Why speech in the UK is a restricted area; it isn’t just political activists going about their political activism who are constrained. This is the original story from the Liverpool Echo, although Peter, who originally alerted me to the conviction sent me the BBC report.
A teenager who posted rap lyrics on Instagram to pay tribute to a Liverpool boy who died in a road accident was found guilty of sending an offensive message. Sefton Magistrates heard that Chelsea Russell, 19 … posted the lyrics on her Instagram account to pay tribute to Frankie Murphy.
Frankie, 13, died after he was hit by a car while riding a bike in the Page Moss area. The lyrics, said to have come from a song by US rap artist Snap Dogg, were ‘kill a snitch n**** and rob a rich n****.’’ I’m not too sure how that is relevant to a tragic road traffic accident, but maybe the boy was known to like the song.
She was charged after Merseyside Police were anonymously sent a screenshot (which) was then passed to Constable Dominique Walker, who is based within a specialist police hate crime unit.
The court heard that Ms Walker was the sister of Anthony Walker, who was the victim of a notorious race hate murder on Merseyside.
PC Walker told the court that she found the words on Russell’s Instagram account grossly offensive.
She said: “As a black woman I found the words offensive and upsetting. The words are offensive to both black and white people.”
PC Walker also asked Carole Clarke, defending, not to use the word n**** in the court because she found it so offensive. Now that is absolute balderdash. 35 years ago when I was trained as a court clerk we were coached so that, when necessary as part of our duties, we could read aloud to the jury statements containing the most vile and foul swear words that we would never contemplate in our own home. It was part of the job, like a paramedic needing to deal with the sight of blood and gore. This policewoman isn’t fit for her job if she can’t handle evidence.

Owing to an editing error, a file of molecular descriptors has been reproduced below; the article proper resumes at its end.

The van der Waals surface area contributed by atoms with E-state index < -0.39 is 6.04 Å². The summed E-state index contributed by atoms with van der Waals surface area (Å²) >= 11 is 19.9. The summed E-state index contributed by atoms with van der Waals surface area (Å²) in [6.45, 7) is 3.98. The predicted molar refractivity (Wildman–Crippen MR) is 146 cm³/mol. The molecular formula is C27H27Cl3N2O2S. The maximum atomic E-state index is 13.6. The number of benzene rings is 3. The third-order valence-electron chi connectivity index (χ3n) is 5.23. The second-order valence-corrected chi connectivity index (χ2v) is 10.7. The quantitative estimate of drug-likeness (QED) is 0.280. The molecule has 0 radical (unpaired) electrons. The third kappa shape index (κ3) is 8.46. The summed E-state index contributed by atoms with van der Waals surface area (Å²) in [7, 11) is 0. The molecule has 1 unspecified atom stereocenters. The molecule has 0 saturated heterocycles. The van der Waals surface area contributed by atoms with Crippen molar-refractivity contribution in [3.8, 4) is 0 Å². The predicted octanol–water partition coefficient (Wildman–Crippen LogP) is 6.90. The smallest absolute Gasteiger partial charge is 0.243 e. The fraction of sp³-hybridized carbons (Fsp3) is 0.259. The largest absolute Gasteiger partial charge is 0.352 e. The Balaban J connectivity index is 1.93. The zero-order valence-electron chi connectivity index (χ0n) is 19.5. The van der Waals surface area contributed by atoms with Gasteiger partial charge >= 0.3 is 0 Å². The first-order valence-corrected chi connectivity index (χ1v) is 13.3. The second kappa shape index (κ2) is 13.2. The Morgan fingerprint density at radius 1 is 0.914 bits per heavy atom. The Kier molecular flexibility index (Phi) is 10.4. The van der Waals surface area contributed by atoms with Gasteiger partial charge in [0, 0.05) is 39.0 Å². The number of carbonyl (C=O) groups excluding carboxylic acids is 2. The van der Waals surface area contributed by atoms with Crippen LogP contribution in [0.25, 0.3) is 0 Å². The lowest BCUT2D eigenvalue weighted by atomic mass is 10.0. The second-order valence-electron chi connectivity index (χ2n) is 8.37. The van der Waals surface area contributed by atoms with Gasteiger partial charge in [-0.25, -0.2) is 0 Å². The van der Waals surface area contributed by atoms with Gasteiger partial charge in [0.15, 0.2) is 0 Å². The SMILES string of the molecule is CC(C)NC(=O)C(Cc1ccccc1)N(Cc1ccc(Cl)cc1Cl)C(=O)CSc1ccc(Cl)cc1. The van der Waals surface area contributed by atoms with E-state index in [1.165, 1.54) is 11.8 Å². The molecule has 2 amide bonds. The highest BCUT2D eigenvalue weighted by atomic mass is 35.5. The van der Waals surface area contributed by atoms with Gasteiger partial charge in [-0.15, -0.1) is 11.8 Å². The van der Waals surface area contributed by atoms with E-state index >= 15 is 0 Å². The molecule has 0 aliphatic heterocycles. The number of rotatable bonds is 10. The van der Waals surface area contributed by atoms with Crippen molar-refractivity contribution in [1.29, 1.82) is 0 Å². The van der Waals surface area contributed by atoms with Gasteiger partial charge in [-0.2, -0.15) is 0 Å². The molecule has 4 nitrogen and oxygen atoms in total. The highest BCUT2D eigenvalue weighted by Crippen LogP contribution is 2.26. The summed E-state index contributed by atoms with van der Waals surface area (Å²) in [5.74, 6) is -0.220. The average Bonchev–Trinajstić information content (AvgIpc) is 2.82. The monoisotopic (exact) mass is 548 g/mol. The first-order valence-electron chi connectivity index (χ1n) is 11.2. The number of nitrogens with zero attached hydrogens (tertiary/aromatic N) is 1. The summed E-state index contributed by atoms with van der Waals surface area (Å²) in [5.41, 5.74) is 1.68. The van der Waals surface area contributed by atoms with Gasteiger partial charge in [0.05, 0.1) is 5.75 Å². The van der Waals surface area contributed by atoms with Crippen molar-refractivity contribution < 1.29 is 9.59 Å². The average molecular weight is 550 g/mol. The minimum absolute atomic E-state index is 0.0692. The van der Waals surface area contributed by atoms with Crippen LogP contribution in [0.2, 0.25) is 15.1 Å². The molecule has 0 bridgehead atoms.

Ms Clarke argued that the meaning of the ‘n’ word had changed over time because it had been popularised by hugely successful and popular rap artists such as Jay-Z, Eminem and Kanye West. She said: “Jay-Z used these words in front of thousands of people at the Glastonbury festival.”
Russell told the court that she copied the lyrics from a friend’s Instagram account, which were used by thousands of people to pay tribute to Frankie Murphy. She said: “Young people across Liverpool use the word to greet each other. I listen to rap music and it’s in every single song.”
David James Rodway, who appeared as a defence witness, also said that the lyrics were used by young people all over Liverpool to pay tribute to Frankie Murphy on Instagram.
Russell, who was charged with sending a grossly offensive message by means of a public electronic communications network, was found guilty following a trial. Prosecutors said her sentence was increased from a fine to a community order “as it was a hate crime”.
District Judge Jack McGarva … ordered Russell to comply with a curfew order restricting her movements between 8pm and 8am for 8 weeks.
She was ordered to wear an electronic tag on her ankle during this period of time. Russell was also ordered to pay £500 toward costs and a £85 victim surcharge. (how much chocolate to sooth her inability to cope with evidence will that supply WPC Walker?). As Peter said this is a
“cranking up of state censorship and oppression of the indigenous people . . .
The song contained that word which blacks use to refer to themselves but around which white people must fear to tread. . . That’s the precedent this has set.
… Thousands of rap songs contain that word. Any black can transcribe those lyrics. But a white girl is now a convicted racist because she transcribed the lyrics.
The context of her skin colour mattered. The context — that she was quoting the word — did not.”